My 17th birthday is one that I'll never forget. My friends threw me a surprise birthday party, I belted "Dancing Queen" countlessly and spent the rest of the day with family. Those weren't the most memorable parts, however. What was most unforgettable was the fact that white supremacists marched on the grounds of a school that was merely an hour and a half away from where I lived.
I vividly remember talking to my friend a day later about the event. I remember her telling me how much she had wanted to go to the University of Virginia but could no longer get herself to even consider applying anymore.
I was a rising senior at the time and like most other rising seniors, I started to make a list of the schools I was going to apply to. I toured UVA Spring of that year and absolutely loved it. As I walked through the school, I imagined myself at every corner; walking to class, eating at the dining hall with friends, and studying during the AM's at the library. That fantasy was distorted after I saw videos of torch-bearing white men yelling phrases like "the Jews will not replace us." It was distorted after I saw a video of David Duke, the former grand wizard of the KKK, say that the event was "one step towards getting America back."
Despite feeling terrified of the news, I knew that I couldn't decide whether I should still apply to the school-based solely off of one event. I thought of who I am. A Muslim, an immigrant, and a person of color. I thought of how angry I feel when people take one event and use it as a generalization for a whole group. Taking this into consideration, I understood that the white supremacists that marched that day didn't represent what UVA stood for. I understood that the majority of the student body didn't share the views of those people.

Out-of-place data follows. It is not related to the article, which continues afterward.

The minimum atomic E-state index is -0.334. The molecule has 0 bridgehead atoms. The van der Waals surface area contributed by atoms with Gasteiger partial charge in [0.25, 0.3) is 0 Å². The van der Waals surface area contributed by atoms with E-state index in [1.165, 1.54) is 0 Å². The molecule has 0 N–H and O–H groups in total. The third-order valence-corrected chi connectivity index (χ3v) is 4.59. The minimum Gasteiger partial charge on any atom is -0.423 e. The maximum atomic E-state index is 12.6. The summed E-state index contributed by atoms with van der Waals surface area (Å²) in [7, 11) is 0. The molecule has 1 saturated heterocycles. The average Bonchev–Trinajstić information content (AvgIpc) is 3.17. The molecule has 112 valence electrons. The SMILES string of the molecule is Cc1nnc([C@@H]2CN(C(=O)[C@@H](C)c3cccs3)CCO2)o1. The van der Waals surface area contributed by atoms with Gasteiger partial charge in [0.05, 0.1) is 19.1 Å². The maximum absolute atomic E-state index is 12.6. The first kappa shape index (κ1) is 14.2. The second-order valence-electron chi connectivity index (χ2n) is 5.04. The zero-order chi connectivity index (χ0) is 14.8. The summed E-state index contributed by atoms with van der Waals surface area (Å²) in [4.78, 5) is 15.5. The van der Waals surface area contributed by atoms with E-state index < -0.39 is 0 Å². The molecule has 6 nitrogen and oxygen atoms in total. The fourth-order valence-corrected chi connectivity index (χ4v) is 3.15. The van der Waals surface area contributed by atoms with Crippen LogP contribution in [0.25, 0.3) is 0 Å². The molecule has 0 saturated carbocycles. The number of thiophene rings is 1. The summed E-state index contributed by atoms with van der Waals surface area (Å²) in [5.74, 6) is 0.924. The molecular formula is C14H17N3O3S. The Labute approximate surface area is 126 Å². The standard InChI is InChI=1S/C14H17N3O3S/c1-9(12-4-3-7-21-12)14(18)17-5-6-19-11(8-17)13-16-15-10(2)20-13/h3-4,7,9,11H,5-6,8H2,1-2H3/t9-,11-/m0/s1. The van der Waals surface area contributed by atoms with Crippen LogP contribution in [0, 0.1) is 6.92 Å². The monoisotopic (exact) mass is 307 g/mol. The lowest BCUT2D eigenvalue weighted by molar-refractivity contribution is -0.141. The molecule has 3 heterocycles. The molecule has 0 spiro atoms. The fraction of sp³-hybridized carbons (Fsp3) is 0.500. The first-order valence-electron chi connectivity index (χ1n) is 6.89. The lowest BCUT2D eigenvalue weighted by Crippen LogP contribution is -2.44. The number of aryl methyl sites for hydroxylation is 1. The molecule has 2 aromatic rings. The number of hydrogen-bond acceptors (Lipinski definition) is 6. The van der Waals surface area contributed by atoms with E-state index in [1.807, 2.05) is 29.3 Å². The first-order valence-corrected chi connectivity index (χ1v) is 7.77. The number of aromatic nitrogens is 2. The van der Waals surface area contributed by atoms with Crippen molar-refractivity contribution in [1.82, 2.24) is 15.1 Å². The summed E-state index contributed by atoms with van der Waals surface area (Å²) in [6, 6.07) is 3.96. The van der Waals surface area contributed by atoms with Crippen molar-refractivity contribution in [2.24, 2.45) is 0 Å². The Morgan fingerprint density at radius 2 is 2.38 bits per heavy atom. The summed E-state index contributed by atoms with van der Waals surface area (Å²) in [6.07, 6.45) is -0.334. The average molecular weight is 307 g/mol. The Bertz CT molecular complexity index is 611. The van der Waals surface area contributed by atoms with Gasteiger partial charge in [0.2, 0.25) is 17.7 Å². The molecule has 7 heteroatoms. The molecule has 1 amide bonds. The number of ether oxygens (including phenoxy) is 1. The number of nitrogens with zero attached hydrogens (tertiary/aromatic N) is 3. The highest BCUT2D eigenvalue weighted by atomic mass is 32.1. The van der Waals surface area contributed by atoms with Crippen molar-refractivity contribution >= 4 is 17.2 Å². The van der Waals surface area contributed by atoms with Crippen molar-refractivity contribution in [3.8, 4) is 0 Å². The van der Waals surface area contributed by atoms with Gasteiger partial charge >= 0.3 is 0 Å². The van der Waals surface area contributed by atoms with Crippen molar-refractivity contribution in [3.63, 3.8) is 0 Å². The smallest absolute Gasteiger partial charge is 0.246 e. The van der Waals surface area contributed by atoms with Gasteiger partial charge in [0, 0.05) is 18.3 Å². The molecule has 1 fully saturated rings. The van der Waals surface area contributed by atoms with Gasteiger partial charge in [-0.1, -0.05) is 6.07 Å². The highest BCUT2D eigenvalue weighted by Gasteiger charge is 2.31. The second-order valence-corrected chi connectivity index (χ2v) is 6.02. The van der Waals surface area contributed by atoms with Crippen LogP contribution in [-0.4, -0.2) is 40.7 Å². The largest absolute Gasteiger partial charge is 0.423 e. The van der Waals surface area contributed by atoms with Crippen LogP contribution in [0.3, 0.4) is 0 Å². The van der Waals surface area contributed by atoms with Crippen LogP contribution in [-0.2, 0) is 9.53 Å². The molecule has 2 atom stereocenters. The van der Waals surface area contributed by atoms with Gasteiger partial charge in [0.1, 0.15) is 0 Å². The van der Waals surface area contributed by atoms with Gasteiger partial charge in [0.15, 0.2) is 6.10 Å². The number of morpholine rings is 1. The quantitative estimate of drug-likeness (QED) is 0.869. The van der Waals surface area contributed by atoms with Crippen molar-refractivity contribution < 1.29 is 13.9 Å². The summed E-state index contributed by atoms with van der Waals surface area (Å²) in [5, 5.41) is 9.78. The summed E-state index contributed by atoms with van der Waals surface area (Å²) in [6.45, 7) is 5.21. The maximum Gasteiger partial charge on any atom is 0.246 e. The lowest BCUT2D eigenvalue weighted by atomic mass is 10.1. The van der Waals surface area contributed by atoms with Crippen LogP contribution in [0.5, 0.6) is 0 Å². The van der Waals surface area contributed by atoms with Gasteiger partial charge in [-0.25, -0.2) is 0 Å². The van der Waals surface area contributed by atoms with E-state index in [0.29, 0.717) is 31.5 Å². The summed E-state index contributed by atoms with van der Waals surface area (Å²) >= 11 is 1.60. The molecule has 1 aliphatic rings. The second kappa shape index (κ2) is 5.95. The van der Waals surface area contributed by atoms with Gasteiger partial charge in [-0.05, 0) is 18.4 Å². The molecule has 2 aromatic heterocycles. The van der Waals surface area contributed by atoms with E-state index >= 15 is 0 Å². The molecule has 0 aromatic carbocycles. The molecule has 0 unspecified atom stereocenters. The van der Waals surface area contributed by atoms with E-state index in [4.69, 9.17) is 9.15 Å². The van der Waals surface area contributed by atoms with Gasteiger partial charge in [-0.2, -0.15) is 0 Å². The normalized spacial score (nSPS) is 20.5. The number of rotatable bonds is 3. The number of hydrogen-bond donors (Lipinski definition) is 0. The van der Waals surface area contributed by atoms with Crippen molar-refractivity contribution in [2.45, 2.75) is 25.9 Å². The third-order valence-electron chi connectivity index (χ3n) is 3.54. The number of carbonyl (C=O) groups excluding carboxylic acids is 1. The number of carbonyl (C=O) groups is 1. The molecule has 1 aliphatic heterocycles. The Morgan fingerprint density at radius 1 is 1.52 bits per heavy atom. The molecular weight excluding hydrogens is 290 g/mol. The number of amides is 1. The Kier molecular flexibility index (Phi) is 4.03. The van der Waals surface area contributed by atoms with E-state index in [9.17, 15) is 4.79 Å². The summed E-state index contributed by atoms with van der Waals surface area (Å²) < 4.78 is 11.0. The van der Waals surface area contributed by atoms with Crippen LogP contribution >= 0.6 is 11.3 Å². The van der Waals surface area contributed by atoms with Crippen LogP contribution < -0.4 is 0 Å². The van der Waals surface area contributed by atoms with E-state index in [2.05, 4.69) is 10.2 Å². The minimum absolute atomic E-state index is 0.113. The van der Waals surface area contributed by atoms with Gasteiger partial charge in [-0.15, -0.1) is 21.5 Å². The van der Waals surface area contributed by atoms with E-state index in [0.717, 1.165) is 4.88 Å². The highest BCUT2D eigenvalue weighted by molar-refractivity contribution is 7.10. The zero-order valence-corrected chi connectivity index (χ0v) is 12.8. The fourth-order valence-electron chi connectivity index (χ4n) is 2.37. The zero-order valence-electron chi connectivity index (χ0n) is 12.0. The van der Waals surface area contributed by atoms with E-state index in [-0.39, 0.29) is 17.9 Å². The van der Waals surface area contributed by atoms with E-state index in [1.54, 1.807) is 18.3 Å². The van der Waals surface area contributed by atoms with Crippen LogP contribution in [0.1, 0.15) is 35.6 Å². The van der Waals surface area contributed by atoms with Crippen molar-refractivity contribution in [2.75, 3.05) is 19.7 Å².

I come from one of the most diverse high schools in the nation. My classes were filled with people from all over the world, each with unique stories and vibrant ideas to share. That diversity, however, was not reflected in the pool of applicants to UVA from my school that year. I was one of the few minorities that I know of that applied to UVA. As I asked my friends why they didn't choose to apply, all of their answers shared the idea that they would never feel comfortable going there after what happened.
I understood their fear, but I viewed choosing to attend UVA as an opportunity; an opportunity in which I can share my experiences and story. I viewed UVA as a place in which I could find those who shared my beliefs and those who would challenge my ideas. I viewed it as a place in which I can bring about change.
Although what happened at UVA that day was over a year ago, it is not lost on me that incidents that spew hatred and racism are still happening today in colleges around the country. The incidents that occurred at Columbia University and Boston College over the past month have made students feel afraid and unwelcomed. It is both incredibly infuriating and heartbreaking to see how audacious and blatant those who want to spread hate have become.
However, when events like these happen, we get to make a choice. We can either decide to read that article or watch that video and quickly decide not to apply to those schools, or, we can see what we can do to stop it from happening again. The truth is, no matter where you choose to attend, you will inevitably face people who will make you feel upset or somehow inferior to them. And, you can choose to walk away from those people and sometimes, you even should. But, you can decide to stand right where you are and try. Because if nothing changes, nothing changes.